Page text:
By Sarah Turner, MarketWatch
SYDNEY (MarketWatch) — Investors fretting about the potential end of the Australian mining boom may find some consolation in considering the prospect of lower interest rates, a weaker currency, and a broad pick-up in the equity market.
Much has been made lately about a pullback in mining investment by some of Australia’s largest players and what that could mean for the economy.
Mining and mining-related stocks have performed well in recent years, even as shares that are sensitive to interest rates, consumer spending and foreign-exchange rates have suffered.
BHP Billiton Ltd. /zigman2/quotes/201448516/delayed AU:BHP -3.54% /zigman2/quotes/208108397/composite BHP -0.66% , Fortescue Metals Group Ltd. /zigman2/quotes/202351558/delayed AU:FMG -2.20% /zigman2/quotes/204116626/delayed FSUMF +4.48% and Xstrata PLC /zigman2/quotes/203960978/delayed DE:XTR 0.00% , for example, have all recently announced that they are scaling back their mining operations in Australia due to a combination of lower commodity prices, high operating costs and a strong Australian dollar.
While mining investment had widely been expected to slow at some point, the recent cuts to planned spending may see that happening more quickly than previously anticipated.
“A risk is of a timing mismatch around 2014, as investment slows down with other sectors taking a while to pick up,” said Shane Oliver, head of investment strategy at AMP Capital. “We could go through a rough patch - rather like changing gears on a car.”
“To guard against this, the Reserve Bank will clearly need to stand ready to respond with lower interest rates,” he said.
The Reserve Bank of Australia’s key cash rate currently stands at 3.5%, with the central bank having remained on hold for the past couple of months as it waits to gauge the impact of cuts made in May and June.
Still, Australia’s policy interest rate remains well above the ultra-low rates seen in most other developed economies, and equity strategists at Australian investment bank Macquarie said that they believe investors should “position for materially lower interest rates in 2014.”
One way to take advantage of an expected drop in interest rates is through residential construction companies, the Macquarie strategists said.
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There’s a shortage of around 150,000 homes at present in Australia, they estimated, while there’s demand for 177,000 new homes a year.
Boral Ltd. /zigman2/quotes/208897707/delayed AU:BLD +2.09% /zigman2/quotes/202320023/delayed BOALY -0.67% and Fletcher Building Ltd, /zigman2/quotes/200215142/delayed NZ:FBU -0.98% /zigman2/quotes/203230512/delayed AU:FBU -0.23% /zigman2/quotes/203868316/delayed FCREY 0.00% are Macquarie’s choices among the building-material names they say are “most leveraged to an early-stage recovery.”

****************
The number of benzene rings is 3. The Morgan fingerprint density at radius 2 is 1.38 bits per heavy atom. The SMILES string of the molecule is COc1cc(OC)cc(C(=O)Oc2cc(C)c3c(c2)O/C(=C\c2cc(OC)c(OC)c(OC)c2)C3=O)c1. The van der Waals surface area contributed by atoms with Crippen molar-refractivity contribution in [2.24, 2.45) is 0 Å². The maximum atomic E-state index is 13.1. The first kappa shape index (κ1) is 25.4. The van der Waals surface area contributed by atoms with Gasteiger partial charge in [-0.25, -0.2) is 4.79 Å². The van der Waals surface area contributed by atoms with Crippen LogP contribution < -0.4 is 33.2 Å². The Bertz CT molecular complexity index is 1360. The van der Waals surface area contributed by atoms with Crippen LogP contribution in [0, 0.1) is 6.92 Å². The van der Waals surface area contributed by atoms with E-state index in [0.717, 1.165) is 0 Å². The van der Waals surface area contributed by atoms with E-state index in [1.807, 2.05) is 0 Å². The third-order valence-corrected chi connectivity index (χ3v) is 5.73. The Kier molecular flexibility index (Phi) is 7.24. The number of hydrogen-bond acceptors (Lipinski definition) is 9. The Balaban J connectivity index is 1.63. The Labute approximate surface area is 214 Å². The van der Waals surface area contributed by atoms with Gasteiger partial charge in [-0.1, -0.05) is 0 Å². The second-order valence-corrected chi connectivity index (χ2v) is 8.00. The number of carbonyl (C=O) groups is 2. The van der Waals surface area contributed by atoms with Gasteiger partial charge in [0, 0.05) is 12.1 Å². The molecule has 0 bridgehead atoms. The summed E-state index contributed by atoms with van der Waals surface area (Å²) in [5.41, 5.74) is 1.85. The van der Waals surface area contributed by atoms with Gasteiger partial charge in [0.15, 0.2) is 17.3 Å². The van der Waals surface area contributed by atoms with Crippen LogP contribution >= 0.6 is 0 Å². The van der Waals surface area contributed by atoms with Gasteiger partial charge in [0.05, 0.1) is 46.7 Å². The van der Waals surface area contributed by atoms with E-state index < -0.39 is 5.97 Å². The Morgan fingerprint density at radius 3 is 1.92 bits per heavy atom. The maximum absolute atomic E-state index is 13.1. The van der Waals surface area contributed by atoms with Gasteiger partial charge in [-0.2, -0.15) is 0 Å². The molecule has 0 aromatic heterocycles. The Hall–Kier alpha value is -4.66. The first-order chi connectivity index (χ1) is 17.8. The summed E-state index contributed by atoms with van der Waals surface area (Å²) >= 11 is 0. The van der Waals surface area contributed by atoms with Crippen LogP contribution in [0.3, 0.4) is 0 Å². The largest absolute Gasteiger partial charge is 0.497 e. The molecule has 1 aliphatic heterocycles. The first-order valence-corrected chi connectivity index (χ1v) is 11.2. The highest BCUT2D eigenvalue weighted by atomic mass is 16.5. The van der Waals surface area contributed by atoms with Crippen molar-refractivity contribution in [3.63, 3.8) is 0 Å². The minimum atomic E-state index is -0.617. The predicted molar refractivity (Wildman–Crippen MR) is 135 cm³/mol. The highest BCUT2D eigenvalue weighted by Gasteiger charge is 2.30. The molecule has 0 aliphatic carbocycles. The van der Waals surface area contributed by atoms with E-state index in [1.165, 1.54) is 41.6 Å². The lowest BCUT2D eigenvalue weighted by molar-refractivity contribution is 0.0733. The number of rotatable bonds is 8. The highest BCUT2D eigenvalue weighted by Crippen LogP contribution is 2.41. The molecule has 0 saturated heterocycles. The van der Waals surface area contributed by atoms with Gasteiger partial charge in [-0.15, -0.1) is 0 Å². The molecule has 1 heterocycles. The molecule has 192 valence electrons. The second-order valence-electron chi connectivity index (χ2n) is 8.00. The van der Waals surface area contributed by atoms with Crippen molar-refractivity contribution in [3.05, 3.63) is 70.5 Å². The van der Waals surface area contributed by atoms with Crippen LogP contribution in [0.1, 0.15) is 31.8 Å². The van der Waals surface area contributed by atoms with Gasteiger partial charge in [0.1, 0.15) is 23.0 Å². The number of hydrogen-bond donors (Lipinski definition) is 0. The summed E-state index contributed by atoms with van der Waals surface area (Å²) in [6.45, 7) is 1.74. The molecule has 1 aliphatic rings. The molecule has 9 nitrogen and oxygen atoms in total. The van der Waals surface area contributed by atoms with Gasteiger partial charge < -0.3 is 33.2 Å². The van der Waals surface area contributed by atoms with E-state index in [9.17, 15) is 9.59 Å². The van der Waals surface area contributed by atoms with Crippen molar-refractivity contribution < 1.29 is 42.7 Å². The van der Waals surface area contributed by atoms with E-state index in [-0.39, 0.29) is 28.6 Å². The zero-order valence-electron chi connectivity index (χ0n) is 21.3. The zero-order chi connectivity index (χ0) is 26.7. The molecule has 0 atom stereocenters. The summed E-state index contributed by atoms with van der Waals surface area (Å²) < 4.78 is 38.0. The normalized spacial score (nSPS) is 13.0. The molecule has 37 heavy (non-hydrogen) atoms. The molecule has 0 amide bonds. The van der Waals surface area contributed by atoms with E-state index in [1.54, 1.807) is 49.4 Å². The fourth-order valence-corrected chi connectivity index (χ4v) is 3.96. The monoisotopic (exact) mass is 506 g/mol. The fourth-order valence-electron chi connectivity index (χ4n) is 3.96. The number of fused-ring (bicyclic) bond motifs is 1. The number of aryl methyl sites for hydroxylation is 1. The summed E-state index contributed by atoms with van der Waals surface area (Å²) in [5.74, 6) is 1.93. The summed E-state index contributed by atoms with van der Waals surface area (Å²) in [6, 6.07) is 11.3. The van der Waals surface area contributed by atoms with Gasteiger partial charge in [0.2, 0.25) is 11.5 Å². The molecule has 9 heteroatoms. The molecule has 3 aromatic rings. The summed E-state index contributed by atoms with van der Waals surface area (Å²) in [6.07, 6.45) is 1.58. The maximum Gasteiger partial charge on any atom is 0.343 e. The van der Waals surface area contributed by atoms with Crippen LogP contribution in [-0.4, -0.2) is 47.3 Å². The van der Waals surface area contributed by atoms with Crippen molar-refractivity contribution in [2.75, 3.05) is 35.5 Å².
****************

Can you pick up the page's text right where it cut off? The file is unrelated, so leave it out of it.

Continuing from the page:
Citigroup’s Australian stock strategists intend to retain a cautious stance on the building materials, retailing and transport sectors for the short term but said they would “keep an open mind” about the sectors.
“One suggestion at this stage is to consider the residential property trusts, which also offer reasonable yields,” the Citi analysts said.
Lower interest rates could also lead to a weaker currency, as the yield advantage between the Australian dollar and other currencies would start to narrow, making the Australian dollar less attractive to overseas investors.
Citi suggested that investors consider companies with significant operations outside Australia, which they said would likely receive some benefit from a decline in the Australian currency.
In addition, “if the exchange rate is depreciating … sectors including tourism and manufacturing ... should also benefit,” the strategists said.
In light of current interest rates, commodity prices and other indicators, the Macquarie analysts said their models suggest there could be downside risk to their six-month Australian dollar forecast of 98 U.S. cents.
The Macquarie forecast already represents a modest depreciation for the Australian dollar /zigman2/quotes/210560947/realtime/sampled AUDUSD -0.4013% , which traded at $1.0345 on Tuesday.
Meanwhile, AMP Capital’s Oliver said a switch from mining investment to non-mining investment would likely benefit the broader equity market over time.
“The market has been struggling since April 2010,” he said. Relatively high interest rates have depressed non-mining activity and made it attractive for people to park their money in Australia, pushing up the currency, he said.
Oliver said that, while there is a risk that the mining boom has “knocked the wind out of the rest of the economy” and that Australia could end up in recession, he assigned a relatively small probability to that outcome.
“The economy was subdued by design, so the other parts will bounce back. I don’t think there will be a problem,” he said.
“It depends on the RBA and how quickly they respond” to signs that the economy is struggling, he said, adding that “the RBA control the levers.”